We know for a 2-dimensional surface there are two orthogonal principal directions at every point, where the principal curvatures $\kappa_1$ and $\kappa_2$ are the two ends of the curvature spectrum over all directions at that point. Gauss and mean curvatures are defined as $K=\kappa_1\kappa_2$ and $H=(\kappa_1+\kappa_2)/2$ respectively.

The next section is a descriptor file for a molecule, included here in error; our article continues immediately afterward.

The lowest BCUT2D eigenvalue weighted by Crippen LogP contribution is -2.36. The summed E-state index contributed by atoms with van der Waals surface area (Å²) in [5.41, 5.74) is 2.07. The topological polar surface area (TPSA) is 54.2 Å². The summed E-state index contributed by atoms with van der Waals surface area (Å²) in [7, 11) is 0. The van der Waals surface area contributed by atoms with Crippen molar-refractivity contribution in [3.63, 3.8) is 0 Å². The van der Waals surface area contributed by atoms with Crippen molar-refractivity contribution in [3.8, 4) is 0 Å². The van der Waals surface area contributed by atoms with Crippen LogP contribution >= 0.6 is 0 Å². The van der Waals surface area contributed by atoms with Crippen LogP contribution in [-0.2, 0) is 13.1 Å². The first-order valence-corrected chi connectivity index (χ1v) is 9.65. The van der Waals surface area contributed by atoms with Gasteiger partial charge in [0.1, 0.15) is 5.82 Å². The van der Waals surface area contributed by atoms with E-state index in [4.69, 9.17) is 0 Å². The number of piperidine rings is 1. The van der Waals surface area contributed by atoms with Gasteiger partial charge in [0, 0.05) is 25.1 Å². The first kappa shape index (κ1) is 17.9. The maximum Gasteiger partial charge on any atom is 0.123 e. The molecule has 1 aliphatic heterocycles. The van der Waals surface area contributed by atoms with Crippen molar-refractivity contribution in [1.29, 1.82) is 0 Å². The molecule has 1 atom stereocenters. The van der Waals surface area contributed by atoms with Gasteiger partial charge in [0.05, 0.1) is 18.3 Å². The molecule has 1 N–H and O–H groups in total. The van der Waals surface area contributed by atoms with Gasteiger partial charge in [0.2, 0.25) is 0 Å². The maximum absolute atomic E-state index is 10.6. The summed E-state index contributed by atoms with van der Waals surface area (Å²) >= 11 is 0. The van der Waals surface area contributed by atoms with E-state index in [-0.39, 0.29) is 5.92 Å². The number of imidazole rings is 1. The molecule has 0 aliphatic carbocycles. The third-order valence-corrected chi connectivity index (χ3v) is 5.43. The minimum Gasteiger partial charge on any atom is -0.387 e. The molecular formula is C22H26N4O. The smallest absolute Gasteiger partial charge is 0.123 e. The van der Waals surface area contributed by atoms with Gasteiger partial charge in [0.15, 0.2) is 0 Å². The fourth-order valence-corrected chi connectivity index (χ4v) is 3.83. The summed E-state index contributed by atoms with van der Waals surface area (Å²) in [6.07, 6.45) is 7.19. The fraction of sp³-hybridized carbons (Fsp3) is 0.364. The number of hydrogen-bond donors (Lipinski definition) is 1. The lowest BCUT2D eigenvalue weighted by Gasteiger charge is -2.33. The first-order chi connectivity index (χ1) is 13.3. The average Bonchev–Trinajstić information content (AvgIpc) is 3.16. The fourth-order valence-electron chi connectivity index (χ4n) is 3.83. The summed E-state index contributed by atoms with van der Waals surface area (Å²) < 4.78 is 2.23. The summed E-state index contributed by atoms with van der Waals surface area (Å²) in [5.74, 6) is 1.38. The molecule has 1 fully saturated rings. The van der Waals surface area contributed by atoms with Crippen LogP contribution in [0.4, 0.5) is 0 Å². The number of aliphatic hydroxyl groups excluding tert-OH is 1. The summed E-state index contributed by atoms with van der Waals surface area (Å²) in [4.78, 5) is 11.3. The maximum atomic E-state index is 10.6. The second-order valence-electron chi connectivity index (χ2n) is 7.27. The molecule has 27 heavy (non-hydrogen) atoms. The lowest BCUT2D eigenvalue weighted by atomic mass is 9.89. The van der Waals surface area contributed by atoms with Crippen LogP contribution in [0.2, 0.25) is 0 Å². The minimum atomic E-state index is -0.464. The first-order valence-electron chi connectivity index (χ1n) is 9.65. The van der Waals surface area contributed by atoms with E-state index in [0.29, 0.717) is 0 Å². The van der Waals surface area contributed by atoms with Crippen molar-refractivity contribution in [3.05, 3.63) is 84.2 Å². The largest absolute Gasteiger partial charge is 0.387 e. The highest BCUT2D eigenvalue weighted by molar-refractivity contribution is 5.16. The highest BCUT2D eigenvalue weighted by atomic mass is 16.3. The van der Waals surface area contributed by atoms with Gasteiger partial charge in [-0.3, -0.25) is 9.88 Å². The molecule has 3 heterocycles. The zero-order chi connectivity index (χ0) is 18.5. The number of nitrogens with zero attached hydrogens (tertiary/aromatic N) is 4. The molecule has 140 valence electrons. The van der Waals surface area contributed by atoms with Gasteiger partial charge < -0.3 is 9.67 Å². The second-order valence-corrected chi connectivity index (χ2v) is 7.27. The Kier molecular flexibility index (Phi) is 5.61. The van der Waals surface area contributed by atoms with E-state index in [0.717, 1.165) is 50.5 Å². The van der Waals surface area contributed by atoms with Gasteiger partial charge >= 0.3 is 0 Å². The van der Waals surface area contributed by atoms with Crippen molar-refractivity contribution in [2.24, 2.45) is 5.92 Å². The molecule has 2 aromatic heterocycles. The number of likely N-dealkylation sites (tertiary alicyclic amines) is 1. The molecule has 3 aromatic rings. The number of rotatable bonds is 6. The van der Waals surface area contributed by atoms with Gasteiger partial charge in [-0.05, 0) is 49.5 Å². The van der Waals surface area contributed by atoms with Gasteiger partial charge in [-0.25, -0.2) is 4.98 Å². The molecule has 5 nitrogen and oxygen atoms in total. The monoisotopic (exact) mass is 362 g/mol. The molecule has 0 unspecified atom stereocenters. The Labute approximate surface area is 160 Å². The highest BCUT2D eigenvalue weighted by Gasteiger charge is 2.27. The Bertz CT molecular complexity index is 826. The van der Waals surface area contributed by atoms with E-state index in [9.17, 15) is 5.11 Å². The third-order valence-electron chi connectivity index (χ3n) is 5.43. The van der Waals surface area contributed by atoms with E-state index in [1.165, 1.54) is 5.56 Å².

My question is why we use these two specific combination of principal curvatures to quantify a surface's deviation from being "flat" at that point? why not use for example $\kappa_1^2+\kappa_2^2$? A single number can never describe the curvedness in all directions, so what's the advantage of $K$ and $H$? More generally, what criterions are used to decide whether a definition of curvature is "good"?